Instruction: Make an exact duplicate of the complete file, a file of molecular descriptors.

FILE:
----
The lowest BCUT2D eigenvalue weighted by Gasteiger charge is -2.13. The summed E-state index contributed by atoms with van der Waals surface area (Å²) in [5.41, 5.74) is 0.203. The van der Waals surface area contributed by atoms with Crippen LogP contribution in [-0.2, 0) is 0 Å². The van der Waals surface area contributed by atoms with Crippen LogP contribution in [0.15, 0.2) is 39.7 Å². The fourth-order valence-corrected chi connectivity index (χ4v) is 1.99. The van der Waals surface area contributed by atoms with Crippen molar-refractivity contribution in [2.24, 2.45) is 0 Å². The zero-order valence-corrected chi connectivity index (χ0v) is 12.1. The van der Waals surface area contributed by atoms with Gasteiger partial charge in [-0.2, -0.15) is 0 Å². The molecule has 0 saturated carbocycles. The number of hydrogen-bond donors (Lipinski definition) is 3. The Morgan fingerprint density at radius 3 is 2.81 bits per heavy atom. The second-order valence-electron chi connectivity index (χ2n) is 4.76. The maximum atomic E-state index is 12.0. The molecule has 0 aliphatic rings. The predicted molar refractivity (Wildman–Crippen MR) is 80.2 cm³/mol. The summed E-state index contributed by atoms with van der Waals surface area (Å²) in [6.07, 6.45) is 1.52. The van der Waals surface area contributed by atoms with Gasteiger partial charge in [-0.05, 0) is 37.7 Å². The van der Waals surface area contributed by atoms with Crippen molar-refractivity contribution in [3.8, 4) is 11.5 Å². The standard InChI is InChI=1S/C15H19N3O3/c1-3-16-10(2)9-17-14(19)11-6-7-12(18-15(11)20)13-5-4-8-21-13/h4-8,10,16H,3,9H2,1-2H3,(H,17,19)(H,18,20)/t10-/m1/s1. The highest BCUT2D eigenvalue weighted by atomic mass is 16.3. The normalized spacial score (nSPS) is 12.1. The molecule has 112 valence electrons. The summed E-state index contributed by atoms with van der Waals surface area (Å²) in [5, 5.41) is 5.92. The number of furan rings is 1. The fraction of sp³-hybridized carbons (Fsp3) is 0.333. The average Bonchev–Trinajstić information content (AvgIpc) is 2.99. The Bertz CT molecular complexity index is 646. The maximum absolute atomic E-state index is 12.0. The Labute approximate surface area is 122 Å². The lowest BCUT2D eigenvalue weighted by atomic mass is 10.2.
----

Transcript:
The lowest BCUT2D eigenvalue weighted by Gasteiger charge is -2.13. The summed E-state index contributed by atoms with van der Waals surface area (Å²) in [5.41, 5.74) is 0.203. The van der Waals surface area contributed by atoms with Crippen LogP contribution in [-0.2, 0) is 0 Å². The van der Waals surface area contributed by atoms with Crippen LogP contribution in [0.15, 0.2) is 39.7 Å². The fourth-order valence-corrected chi connectivity index (χ4v) is 1.99. The van der Waals surface area contributed by atoms with Crippen molar-refractivity contribution in [2.24, 2.45) is 0 Å². The zero-order valence-corrected chi connectivity index (χ0v) is 12.1. The van der Waals surface area contributed by atoms with Gasteiger partial charge in [-0.2, -0.15) is 0 Å². The molecule has 0 saturated carbocycles. The number of hydrogen-bond donors (Lipinski definition) is 3. The Morgan fingerprint density at radius 3 is 2.81 bits per heavy atom. The second-order valence-electron chi connectivity index (χ2n) is 4.76. The maximum atomic E-state index is 12.0. The molecule has 0 aliphatic rings. The predicted molar refractivity (Wildman–Crippen MR) is 80.2 cm³/mol. The summed E-state index contributed by atoms with van der Waals surface area (Å²) in [6.07, 6.45) is 1.52. The van der Waals surface area contributed by atoms with Gasteiger partial charge in [-0.05, 0) is 37.7 Å². The van der Waals surface area contributed by atoms with Crippen molar-refractivity contribution in [3.8, 4) is 11.5 Å². The standard InChI is InChI=1S/C15H19N3O3/c1-3-16-10(2)9-17-14(19)11-6-7-12(18-15(11)20)13-5-4-8-21-13/h4-8,10,16H,3,9H2,1-2H3,(H,17,19)(H,18,20)/t10-/m1/s1. The highest BCUT2D eigenvalue weighted by atomic mass is 16.3. The normalized spacial score (nSPS) is 12.1. The molecule has 112 valence electrons. The summed E-state index contributed by atoms with van der Waals surface area (Å²) in [5, 5.41) is 5.92. The number of furan rings is 1. The fraction of sp³-hybridized carbons (Fsp3) is 0.333. The average Bonchev–Trinajstić information content (AvgIpc) is 2.99. The Bertz CT molecular complexity index is 646. The maximum absolute atomic E-state index is 12.0. The Labute approximate surface area is 122 Å². The lowest BCUT2D eigenvalue weighted by atomic mass is 10.2.